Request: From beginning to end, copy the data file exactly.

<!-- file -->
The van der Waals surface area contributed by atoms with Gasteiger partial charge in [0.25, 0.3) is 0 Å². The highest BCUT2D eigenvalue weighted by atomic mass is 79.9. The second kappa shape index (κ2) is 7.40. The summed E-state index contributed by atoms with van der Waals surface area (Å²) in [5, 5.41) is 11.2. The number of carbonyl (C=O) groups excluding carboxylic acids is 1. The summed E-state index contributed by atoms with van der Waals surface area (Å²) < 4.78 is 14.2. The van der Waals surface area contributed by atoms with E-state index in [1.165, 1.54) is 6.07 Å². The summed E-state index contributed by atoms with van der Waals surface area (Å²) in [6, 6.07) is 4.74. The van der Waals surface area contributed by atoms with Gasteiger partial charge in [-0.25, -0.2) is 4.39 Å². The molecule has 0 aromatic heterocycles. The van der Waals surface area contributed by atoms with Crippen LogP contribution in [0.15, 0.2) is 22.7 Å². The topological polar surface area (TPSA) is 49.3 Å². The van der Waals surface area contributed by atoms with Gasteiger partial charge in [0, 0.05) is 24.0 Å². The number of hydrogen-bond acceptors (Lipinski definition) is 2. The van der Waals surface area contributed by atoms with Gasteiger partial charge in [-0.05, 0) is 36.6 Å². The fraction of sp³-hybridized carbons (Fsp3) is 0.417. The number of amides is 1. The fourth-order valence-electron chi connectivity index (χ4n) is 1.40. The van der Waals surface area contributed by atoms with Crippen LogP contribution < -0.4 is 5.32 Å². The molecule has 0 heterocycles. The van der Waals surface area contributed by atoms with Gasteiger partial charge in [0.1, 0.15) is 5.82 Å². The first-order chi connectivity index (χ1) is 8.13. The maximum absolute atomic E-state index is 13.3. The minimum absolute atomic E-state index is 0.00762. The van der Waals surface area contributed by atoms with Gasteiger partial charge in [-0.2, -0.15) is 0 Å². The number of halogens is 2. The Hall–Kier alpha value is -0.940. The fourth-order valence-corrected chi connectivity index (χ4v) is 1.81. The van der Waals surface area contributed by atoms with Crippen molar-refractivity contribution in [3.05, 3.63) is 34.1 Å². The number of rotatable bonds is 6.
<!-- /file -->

The van der Waals surface area contributed by atoms with Gasteiger partial charge in [0.25, 0.3) is 0 Å². The highest BCUT2D eigenvalue weighted by atomic mass is 79.9. The second kappa shape index (κ2) is 7.40. The summed E-state index contributed by atoms with van der Waals surface area (Å²) in [5, 5.41) is 11.2. The number of carbonyl (C=O) groups excluding carboxylic acids is 1. The summed E-state index contributed by atoms with van der Waals surface area (Å²) < 4.78 is 14.2. The van der Waals surface area contributed by atoms with E-state index in [1.165, 1.54) is 6.07 Å². The summed E-state index contributed by atoms with van der Waals surface area (Å²) in [6, 6.07) is 4.74. The van der Waals surface area contributed by atoms with Gasteiger partial charge in [-0.25, -0.2) is 4.39 Å². The molecule has 0 aromatic heterocycles. The van der Waals surface area contributed by atoms with Crippen LogP contribution in [0.15, 0.2) is 22.7 Å². The topological polar surface area (TPSA) is 49.3 Å². The van der Waals surface area contributed by atoms with Gasteiger partial charge in [0, 0.05) is 24.0 Å². The number of hydrogen-bond acceptors (Lipinski definition) is 2. The van der Waals surface area contributed by atoms with Gasteiger partial charge in [-0.05, 0) is 36.6 Å². The fraction of sp³-hybridized carbons (Fsp3) is 0.417. The number of amides is 1. The fourth-order valence-electron chi connectivity index (χ4n) is 1.40. The van der Waals surface area contributed by atoms with Crippen LogP contribution < -0.4 is 5.32 Å². The molecule has 0 heterocycles. The van der Waals surface area contributed by atoms with Gasteiger partial charge in [0.1, 0.15) is 5.82 Å². The first-order chi connectivity index (χ1) is 8.13. The maximum absolute atomic E-state index is 13.3. The minimum absolute atomic E-state index is 0.00762. The van der Waals surface area contributed by atoms with Gasteiger partial charge in [-0.2, -0.15) is 0 Å². The number of halogens is 2. The Hall–Kier alpha value is -0.940. The fourth-order valence-corrected chi connectivity index (χ4v) is 1.81. The van der Waals surface area contributed by atoms with Crippen molar-refractivity contribution in [3.05, 3.63) is 34.1 Å². The number of rotatable bonds is 6.